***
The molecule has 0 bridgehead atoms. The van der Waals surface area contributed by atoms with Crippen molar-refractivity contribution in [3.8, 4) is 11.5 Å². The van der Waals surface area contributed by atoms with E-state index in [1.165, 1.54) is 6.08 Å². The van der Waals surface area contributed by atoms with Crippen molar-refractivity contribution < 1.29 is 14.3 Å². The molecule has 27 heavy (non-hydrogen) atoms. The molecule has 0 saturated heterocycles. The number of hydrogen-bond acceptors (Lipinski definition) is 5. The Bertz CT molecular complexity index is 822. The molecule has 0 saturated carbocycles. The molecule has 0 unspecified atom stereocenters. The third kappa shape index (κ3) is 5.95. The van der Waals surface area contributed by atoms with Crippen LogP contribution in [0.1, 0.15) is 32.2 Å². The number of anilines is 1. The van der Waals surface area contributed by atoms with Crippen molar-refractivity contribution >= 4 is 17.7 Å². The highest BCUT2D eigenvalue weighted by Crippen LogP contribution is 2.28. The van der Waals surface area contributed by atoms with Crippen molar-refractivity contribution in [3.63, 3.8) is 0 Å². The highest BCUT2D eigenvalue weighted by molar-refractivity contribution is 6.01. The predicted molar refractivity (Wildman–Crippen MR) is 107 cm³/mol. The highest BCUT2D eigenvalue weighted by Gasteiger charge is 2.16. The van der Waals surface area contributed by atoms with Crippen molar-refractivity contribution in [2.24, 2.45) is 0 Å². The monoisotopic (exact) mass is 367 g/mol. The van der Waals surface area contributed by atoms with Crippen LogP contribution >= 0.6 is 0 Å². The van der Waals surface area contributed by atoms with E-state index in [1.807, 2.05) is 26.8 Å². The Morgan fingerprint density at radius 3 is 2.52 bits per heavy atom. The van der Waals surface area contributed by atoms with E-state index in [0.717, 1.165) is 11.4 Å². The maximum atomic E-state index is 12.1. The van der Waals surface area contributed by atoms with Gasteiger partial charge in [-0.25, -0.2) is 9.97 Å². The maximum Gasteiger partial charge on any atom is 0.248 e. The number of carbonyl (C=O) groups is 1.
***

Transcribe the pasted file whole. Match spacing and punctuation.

The molecule has 0 bridgehead atoms. The van der Waals surface area contributed by atoms with Crippen molar-refractivity contribution in [3.8, 4) is 11.5 Å². The van der Waals surface area contributed by atoms with E-state index in [1.165, 1.54) is 6.08 Å². The van der Waals surface area contributed by atoms with Crippen molar-refractivity contribution < 1.29 is 14.3 Å². The molecule has 27 heavy (non-hydrogen) atoms. The molecule has 0 saturated heterocycles. The number of hydrogen-bond acceptors (Lipinski definition) is 5. The Bertz CT molecular complexity index is 822. The molecule has 0 saturated carbocycles. The molecule has 0 unspecified atom stereocenters. The third kappa shape index (κ3) is 5.95. The van der Waals surface area contributed by atoms with Crippen LogP contribution in [0.1, 0.15) is 32.2 Å². The number of anilines is 1. The van der Waals surface area contributed by atoms with Crippen molar-refractivity contribution >= 4 is 17.7 Å². The highest BCUT2D eigenvalue weighted by Crippen LogP contribution is 2.28. The van der Waals surface area contributed by atoms with Crippen molar-refractivity contribution in [3.63, 3.8) is 0 Å². The highest BCUT2D eigenvalue weighted by molar-refractivity contribution is 6.01. The predicted molar refractivity (Wildman–Crippen MR) is 107 cm³/mol. The highest BCUT2D eigenvalue weighted by Gasteiger charge is 2.16. The van der Waals surface area contributed by atoms with Crippen molar-refractivity contribution in [2.24, 2.45) is 0 Å². The monoisotopic (exact) mass is 367 g/mol. The van der Waals surface area contributed by atoms with Crippen LogP contribution >= 0.6 is 0 Å². The van der Waals surface area contributed by atoms with E-state index in [1.807, 2.05) is 26.8 Å². The Morgan fingerprint density at radius 3 is 2.52 bits per heavy atom. The van der Waals surface area contributed by atoms with E-state index in [0.717, 1.165) is 11.4 Å². The maximum atomic E-state index is 12.1. The van der Waals surface area contributed by atoms with Gasteiger partial charge in [-0.25, -0.2) is 9.97 Å². The maximum Gasteiger partial charge on any atom is 0.248 e. The number of carbonyl (C=O) groups is 1.